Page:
Berkofer, Robert. “The Challenge of Poetics to (Normal) Historical Practice.” Pages 139-157 in The Postmodern History Reader. Edited by Keith Jenkins. New York: Routledge, 1997.

Bloch, Marc. The Historian’s Craft. New York: Vintage, 1964. Continue reading

Method and Historical Theology: Conclusions

This post is part of an ongoing series reflecting on the appropriate approach to and method for historical theology.

Method and Historical TheologyThe perspective I have been outlining in this series does not to suggest that those who are not Christians cannot participate in historical truth, but rather the acknowledgement that wherever truth may be found is belongs to the Creator. Accordingly, all truly valuable work—be it academic scholarship, gardening, blacksmithing, or preaching—must stand in accordance with theological truth and be governed by it. The oft repeated dictum that theology involves “faith seeking understanding” is vital for this type of endeavor, for it reminds us that, although we make claims to the truth, the Truth is ultimately beyond our human capacities to fully understand. Conclusions, then, are necessarily tentative in the sense that the full Truth will only someday be revealed to us. Christians live in the tension of “already” and “not yet,” that Christ has come, but that He will come again in glory. Continue reading

MHT: Operating Assumptions

This post is part of an ongoing series reflecting on the appropriate approach to and method for historical theology.

Jesus - History and TheologyBuilding upon the methodological principles I have been outlining, I wish to briefly offer some of the operating assumptions of my work in historical theology. Historical theological study must always engage other voices and perspectives—there is no such thing as a “stand alone” presentation of the past. Engagement with other voices is generally most fruitful when assumptions and methodologies—those structures standing behind historical constructions—are engaged. History is different than the “lived past”, although historical theology can partially, perspectivally, and humbly speak about the past. The historical past, when invoked in the present, is always influenced by the purposes of the present. This is not to say that meaningful perspectives on the past cannot be offered, only that the context of the present influences any appeal to the past. Historical theology requires an ordered and academically rigorous approach, willing to investigate and engage truth claims of all types and origins, including those undertaking study of the Christian past. Texts remain the primary basis for historical theological work, and are to be considered within their broad historical, theological, social, linguistic, and literary contexts. Finally, historical theology must be understood as the integration of history and theology, the rigorous intellectual methodology of the study of the past—complete with its problematizations of language and context—combined with the humble practice of seeking understanding of a transcendent God and His action in the world. Continue reading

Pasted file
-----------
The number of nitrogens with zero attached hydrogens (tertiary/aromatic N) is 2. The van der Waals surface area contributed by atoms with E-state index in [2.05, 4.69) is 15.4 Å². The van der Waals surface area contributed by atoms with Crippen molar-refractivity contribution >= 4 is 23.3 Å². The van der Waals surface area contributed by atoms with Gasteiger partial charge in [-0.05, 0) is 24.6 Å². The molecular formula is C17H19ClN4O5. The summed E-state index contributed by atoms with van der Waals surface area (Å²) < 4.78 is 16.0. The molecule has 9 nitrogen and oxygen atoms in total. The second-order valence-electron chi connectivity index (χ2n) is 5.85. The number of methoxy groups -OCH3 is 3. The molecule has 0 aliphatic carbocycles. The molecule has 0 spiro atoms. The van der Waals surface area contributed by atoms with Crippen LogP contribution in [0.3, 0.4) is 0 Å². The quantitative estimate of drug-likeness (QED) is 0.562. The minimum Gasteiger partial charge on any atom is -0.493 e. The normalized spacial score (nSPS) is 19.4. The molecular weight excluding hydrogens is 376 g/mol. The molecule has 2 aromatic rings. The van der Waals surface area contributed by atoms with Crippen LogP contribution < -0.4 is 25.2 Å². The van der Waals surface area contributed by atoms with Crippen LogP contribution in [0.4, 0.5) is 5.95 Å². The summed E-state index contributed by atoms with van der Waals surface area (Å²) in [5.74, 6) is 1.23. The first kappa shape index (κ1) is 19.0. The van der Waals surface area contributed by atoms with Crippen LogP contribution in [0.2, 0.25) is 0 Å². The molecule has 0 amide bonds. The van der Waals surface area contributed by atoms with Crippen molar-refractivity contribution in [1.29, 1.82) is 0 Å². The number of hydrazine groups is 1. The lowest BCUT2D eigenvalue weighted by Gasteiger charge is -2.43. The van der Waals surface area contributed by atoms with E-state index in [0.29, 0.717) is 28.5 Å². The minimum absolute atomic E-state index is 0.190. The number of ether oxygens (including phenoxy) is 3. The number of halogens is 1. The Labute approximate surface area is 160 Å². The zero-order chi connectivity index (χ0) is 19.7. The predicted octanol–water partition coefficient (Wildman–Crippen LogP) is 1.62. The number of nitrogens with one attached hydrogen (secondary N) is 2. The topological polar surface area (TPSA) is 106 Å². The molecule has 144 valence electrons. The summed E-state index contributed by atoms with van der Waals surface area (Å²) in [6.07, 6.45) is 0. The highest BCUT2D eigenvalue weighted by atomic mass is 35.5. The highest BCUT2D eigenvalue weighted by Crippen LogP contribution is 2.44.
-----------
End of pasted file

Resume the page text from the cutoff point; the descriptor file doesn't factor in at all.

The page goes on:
MHT: Applying Historical Theology

This post is part of an ongoing series reflecting on the appropriate approach to and method for historical theology.

Apostolic FathersWhat does a methodology invested in both history and theology look like? First, this perspective suggests an examination of the past for the sake of the future. This means conceiving of historical theology as a tool box for investigating, understanding, and applying the points of connection between history, Biblical exegesis, and the traditions of the Church. Christian dogma cannot be justified by tradition, history, exegesis, or experience alone; instead, all these forces should converge to support the great mission of the Great Church.[58] Second, this method suggests that historical theology must become engaged with ecumenical concerns, not disregarding the boundaries of historic and current theological differences, but transcending those discussions for the sake of common causes. In particular, historical theology which affirms a dialectical interpretation of change may help differentiate between theological difference and theological error, allowing for divergences between Christian bodies to be understood as complimentary rather than contradictory.[59] Similarly, a historical theology rooted in history and theology has value for interreligious dialogue. For example, the theological similarities between Augustine and the Advaita Vedanta philosopher Ramanuja[60] offers rich opportunities for Hindu-Christian dialogue on conceptions of God and reality. Continue reading

MHT: Integration of History and Theology

This post is part of an ongoing series reflecting on the appropriate approach to and method for historical theology.

types-of-theology1A final—and supremely important—methodological point for the study of historical theology engages the relationship of history and theology. Existing scholarship often takes a historical or contextual approach to the study of history. And while there is nothing wrong with this approach, it lacks something, especially in situations where assumptions of philosophical naturalism critique how history cannot transcend a single person or perspective. As was indicated above, historical consciousness first arose within the context of Christian theology and history. After the Enlightenment, however, this influence of theology on the study of the past waned. The idea that history and theology are distinct and irreconcilable fields of study is challenged by a historical theological approach that takes seriously the methods of history and the invigorating influence of a God involved in human history. In this perspective, history comprises a cooperative agent in Christian theological study, and events and changes in the course of history must be examined and accounted for by both history and theology. History and theology are co-dependent in Christian historical theology, for Christian knowledge cannot distain history, nor can history reject Christian knowledge, but must acquire the “collective experience of Christ verified and realized in us.”[55] Continue reading